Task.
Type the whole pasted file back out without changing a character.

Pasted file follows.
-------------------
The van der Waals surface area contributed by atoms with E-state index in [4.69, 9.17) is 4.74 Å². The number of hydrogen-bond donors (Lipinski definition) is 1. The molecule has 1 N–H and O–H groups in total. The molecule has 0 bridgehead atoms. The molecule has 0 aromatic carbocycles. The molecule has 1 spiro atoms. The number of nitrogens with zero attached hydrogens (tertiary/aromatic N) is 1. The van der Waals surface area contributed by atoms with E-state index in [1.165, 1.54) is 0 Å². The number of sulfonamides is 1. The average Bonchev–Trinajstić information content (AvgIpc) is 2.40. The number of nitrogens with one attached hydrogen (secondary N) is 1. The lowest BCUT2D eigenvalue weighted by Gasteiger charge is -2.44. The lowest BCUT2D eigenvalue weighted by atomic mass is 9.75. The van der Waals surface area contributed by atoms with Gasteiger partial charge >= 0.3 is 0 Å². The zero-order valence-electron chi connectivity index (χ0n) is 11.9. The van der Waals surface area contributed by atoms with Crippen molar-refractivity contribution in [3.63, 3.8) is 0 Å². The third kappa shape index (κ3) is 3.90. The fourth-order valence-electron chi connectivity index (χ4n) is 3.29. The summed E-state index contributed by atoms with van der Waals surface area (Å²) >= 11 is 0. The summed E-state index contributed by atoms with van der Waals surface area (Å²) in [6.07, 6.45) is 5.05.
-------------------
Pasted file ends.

The van der Waals surface area contributed by atoms with E-state index in [4.69, 9.17) is 4.74 Å². The number of hydrogen-bond donors (Lipinski definition) is 1. The molecule has 1 N–H and O–H groups in total. The molecule has 0 bridgehead atoms. The molecule has 0 aromatic carbocycles. The molecule has 1 spiro atoms. The number of nitrogens with zero attached hydrogens (tertiary/aromatic N) is 1. The van der Waals surface area contributed by atoms with E-state index in [1.165, 1.54) is 0 Å². The number of sulfonamides is 1. The average Bonchev–Trinajstić information content (AvgIpc) is 2.40. The number of nitrogens with one attached hydrogen (secondary N) is 1. The lowest BCUT2D eigenvalue weighted by Gasteiger charge is -2.44. The lowest BCUT2D eigenvalue weighted by atomic mass is 9.75. The van der Waals surface area contributed by atoms with Gasteiger partial charge >= 0.3 is 0 Å². The zero-order valence-electron chi connectivity index (χ0n) is 11.9. The van der Waals surface area contributed by atoms with Crippen molar-refractivity contribution in [3.63, 3.8) is 0 Å². The third kappa shape index (κ3) is 3.90. The fourth-order valence-electron chi connectivity index (χ4n) is 3.29. The summed E-state index contributed by atoms with van der Waals surface area (Å²) >= 11 is 0. The summed E-state index contributed by atoms with van der Waals surface area (Å²) in [6.07, 6.45) is 5.05.